That's what makes it amazing that conservatives unfailingly revile every single Democrat as somewhere to the left of Stalin. It goes to show you how far-right the conservative movement is in this country.

The reason there's a gulf between the Republicans and Democrats at this point in history - one that might not be so obvious to outsiders - is that the Republicans have been largely co-opted by far-right forces. That won't last forever; maybe the day will even come when someone like Lincoln Chafee is welcome as a Republican again.

So d-p-u is righht that conservatism is a set of ideas, but conservatives, as they exist and act in the real world, aren't necessarily people who give more than lip service to those ideas. They are primarily people who get into politics out of fear and selfinterest, which is why their participation is more frequently obstructionist or reactionary, than helpful.

I find that some conservatives in this blog universe of ours understand Conservatism, and have distanced themselves from the Bush government because they understand that they are ideologically separate from it. Others with seemingly less understanding base their politics on allegiances rather than ideology, or define their politics as to what they are not.

But surely the problem then is one of education rather than redefinition?

The reason there's a gulf between the Republicans and Democrats at this point in history - one that might not be so obvious to outsiders - is that the Republicans have been largely co-opted by far-right forces.

I disagree with this. Bush's economic policies are anything but right-wing, and his foreign policies are closer to Trotskyist than anything else.

I'd say that the party has simply been taken over by the inept, and that classical political ideology has been shrugged off in favor of proving that Bush is a better President than his father. The surviving influential members of his administration seem to be sputtering along on fumes.

I'm not sure where to classify that on any political axis.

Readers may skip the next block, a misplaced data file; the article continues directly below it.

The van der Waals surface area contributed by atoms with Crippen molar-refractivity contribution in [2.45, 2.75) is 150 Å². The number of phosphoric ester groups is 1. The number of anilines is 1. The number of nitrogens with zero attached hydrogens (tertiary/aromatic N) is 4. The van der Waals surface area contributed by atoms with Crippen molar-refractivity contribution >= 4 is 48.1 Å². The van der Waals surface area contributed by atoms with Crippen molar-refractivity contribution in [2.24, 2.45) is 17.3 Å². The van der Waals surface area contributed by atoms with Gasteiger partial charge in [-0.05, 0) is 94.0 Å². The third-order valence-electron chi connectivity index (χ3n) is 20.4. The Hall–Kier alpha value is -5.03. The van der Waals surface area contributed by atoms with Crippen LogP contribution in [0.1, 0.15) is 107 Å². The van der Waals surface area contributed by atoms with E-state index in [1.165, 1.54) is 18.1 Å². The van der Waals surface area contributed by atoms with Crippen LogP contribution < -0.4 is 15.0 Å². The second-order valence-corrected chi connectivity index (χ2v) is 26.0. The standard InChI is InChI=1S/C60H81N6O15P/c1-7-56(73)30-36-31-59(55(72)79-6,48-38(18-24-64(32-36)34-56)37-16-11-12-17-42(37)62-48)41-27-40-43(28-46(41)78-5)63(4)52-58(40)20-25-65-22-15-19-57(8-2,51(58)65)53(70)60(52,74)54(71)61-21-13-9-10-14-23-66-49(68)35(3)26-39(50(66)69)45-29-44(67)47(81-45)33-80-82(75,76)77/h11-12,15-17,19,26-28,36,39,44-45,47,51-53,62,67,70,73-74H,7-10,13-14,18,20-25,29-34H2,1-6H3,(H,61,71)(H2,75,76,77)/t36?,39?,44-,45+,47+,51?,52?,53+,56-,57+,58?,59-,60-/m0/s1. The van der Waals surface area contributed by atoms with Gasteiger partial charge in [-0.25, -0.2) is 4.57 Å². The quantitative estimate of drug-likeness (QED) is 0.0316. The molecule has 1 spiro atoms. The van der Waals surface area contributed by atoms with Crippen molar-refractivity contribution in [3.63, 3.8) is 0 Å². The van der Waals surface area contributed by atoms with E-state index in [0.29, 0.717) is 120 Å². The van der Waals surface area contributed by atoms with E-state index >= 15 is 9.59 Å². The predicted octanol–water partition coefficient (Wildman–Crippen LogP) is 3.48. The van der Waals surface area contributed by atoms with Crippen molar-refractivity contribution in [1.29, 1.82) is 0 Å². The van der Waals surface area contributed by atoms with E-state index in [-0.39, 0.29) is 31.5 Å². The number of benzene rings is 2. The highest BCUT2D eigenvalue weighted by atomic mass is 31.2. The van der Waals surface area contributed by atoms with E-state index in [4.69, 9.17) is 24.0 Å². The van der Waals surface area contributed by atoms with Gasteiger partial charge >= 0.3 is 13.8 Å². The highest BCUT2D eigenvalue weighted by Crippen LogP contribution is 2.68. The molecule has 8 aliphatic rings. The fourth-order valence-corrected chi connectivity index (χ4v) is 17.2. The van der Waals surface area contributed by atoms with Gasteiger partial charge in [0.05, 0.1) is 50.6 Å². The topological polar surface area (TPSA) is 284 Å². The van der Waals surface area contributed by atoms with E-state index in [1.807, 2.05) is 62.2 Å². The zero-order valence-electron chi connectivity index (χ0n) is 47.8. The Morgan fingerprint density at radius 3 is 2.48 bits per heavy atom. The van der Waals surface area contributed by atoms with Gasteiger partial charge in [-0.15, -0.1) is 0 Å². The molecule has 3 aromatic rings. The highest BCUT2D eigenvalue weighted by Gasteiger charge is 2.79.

to the outside observer, there isn't a great deal of ideological difference between the Democrats and Republicans. And before the flames begin to lick at me for that, I'll need some backup from other foreigners on this.

Seconded. From the point of view of admittedly left-wing Brit, the US has a moderately right-wing party, an extremely right-wing party, and a totally untranslatable and quite scary party. Oh, and the Greens, but they're pretty much the same everywhere.

That's three main parties. I count only two. What's the other one?

d-p-u: Bush's economic policies are anything but right-wing

Whoa, waitaminnit. Right-wing ≠ Conservative. If favoring capital over labor, making public assets available to private entities (not to mention churches!), and deregulating industry isn't economically right wing then what is? I mean whatsa fella have to do to qualify -- openly call for a hereditary aristocracy? If you're gonna go around calling for a more classical use of "Conservative" I think the least you can do is respect the traditional metrics for "right" and "left."

BP: And 51% of the population voted - twice - for this.

Correction: Bush was only elected once. But people did know what they were voting for by that time.

If you're gonna go around calling for a more classical use of "Conservative" I think the least you can do is respect the traditional metrics for "right" and "left."

May I refer you to the latest US deficit figures? I'd call this government a lootocracy more than anything else.

LJ: There is nothing about regime change that can be classified as conservative...

It obviously depends on what one defines as "conservative" but I'd point out that using historically self-defined conservative groups, that's simply incorrect. Leaving aside the obvious example -- Hitler et al. -- both the American conservatives of the post-WWII era and the British Conservatives of the 18th and 19th centuries were more than happy to commit regime change abroad (the latter most notably in Asia and Africa as part of imperialism). Most forms of conservatism of which I'm aware tend to... well, "a xenophobic and invariably jingoistic approach to foreign affairs" (pace BP) is perhaps a little overstated but yes, it's along the right lines. Nowadays in American politics it gets termed "realism", a more inapt term I can't imagine off-hand, but it's much the same impulse.

A larger point worth mentioning, in re lily's point about linearity (and everyone's point about multiple axes) is that it's not even clear to me that these political temperaments are actually lines at all.* Each "axis" is locally linear to me -- which is to say, given two roughly similar political positions I think I can order them along various dimensions -- but once you get to the extremes the distinctions begin to blur.

For example, to pick a simple single-axis example, Hitler and Stalin are usually held up as the exemplars of the Extreme Right and the Extreme Left, respectively, but their governments and governance were remarkably similar. Some claim that this is because they were both "socialists" which is, well, pretty stupid. A better way to think about this if one wishes to utilize a single axis, though, is that the Left-Right axis isn't actually a straight line at all but is instead a loop, with centrism front and center and Extreme *Blank* (whether Left or Right) bending around to the back, where the extremism itself becomes the characterization instead of the nominal political views.